We’re all a bit Saint Augustine
by Pseud O'Nym
Remember those halcyon days a couple of months ago when parliament was on its Easter recess? And because there was a void in the news agenda that needed to be filled, the media descended upon climate change to fill that gap. So that’s what climate change became; newsfill, this until normal service could be resumed and the media could instead focus on something less urgent, something less complex to understand, less impactful on every single aspect of life, returned. Something that could be endlessly discussed, with no opinion being as wrong as anyone else’s, and be constantly changing.
Something known, something almost reassuringly unpredictable.
Whilst the media presumes we are all transfixed by the current political turmoil and are discussing the merits or otherwise of various candidates for the conservative party leadership and what this will mean for the country’s relationship with Europe and itself, I can’t be alone in thinking that this isn’t the most pressing problem facing us today. That unless effective action is taken, and taken very soon, who becomes the next Prime Minister will be the political equivalent of re-arranging the deckchairs on the Titanic.
Catastrophic climate change is presents us with such an overwhelmingly far more complicated set of interrelated circumstances, – and largely circumstances of our own making – perhaps it is no surprise that we find it far easier, more comforting to speculate on what is happening in terms of our narrow parochial interests. Because catastrophic climate change requires a degree of insight and forward thinking that doesn’t come easily to most people. By that I mean that most people can only contemplate something thirty or sixty years into the future, anything beyond that is more existential. So it was with no surprise that the news that Extinction Rebellion are planning drone protests today to disrupt the workings of Heathrow airport was greeted with wholly predictable fulminations by those who both want the changes needed to halt catastrophic climate change, but want others to make the change. So airline flights are bad because aviation fuel is dispersed high in the atmosphere and thus causes more damage, but cheap flights, well we want those!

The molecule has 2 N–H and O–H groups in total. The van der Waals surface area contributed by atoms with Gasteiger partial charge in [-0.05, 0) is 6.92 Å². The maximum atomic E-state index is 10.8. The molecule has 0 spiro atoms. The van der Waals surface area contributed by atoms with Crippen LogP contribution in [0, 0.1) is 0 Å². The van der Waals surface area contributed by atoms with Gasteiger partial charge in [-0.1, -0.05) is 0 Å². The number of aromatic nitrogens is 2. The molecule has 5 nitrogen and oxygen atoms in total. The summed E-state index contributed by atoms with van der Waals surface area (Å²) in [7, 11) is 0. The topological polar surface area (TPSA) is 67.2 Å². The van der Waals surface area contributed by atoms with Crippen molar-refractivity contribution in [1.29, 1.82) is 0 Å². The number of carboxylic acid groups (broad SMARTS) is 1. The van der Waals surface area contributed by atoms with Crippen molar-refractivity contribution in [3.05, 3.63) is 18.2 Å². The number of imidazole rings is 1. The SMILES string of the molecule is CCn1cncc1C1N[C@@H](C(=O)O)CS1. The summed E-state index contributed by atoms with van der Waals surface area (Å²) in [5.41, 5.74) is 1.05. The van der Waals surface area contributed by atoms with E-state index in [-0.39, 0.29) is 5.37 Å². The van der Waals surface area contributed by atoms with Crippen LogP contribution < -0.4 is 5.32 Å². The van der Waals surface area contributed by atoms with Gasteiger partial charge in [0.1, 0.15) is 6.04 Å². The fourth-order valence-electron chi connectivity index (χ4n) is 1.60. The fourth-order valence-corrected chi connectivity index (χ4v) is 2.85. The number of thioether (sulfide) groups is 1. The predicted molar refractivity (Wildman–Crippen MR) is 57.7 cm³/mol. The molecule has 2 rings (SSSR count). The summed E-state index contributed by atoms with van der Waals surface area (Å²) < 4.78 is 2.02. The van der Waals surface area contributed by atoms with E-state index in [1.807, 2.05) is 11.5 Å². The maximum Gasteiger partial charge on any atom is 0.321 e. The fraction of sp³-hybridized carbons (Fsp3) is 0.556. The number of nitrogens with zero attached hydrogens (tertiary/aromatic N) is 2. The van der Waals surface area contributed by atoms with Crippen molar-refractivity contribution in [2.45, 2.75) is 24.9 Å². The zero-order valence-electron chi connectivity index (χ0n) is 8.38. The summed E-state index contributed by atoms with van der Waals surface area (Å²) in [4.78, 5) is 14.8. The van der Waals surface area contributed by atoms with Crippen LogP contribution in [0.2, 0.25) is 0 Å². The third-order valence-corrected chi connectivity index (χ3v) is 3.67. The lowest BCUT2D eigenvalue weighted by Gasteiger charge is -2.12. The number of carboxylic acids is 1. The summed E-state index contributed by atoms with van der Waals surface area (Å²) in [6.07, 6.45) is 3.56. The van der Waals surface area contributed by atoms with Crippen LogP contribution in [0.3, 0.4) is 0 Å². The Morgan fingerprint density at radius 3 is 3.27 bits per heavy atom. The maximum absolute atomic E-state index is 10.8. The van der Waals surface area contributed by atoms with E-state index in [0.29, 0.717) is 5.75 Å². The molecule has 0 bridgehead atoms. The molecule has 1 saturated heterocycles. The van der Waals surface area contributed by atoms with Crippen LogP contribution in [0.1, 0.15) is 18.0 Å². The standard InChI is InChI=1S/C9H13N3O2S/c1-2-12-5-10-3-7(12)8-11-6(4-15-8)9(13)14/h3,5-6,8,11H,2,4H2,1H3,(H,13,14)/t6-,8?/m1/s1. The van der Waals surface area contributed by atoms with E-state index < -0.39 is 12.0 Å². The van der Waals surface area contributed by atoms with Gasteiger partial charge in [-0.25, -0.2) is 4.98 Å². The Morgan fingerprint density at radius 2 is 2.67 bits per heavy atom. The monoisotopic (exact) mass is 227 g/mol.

It reminds me of Saint Augustine’s plea “Please God, make me good, but not just yet”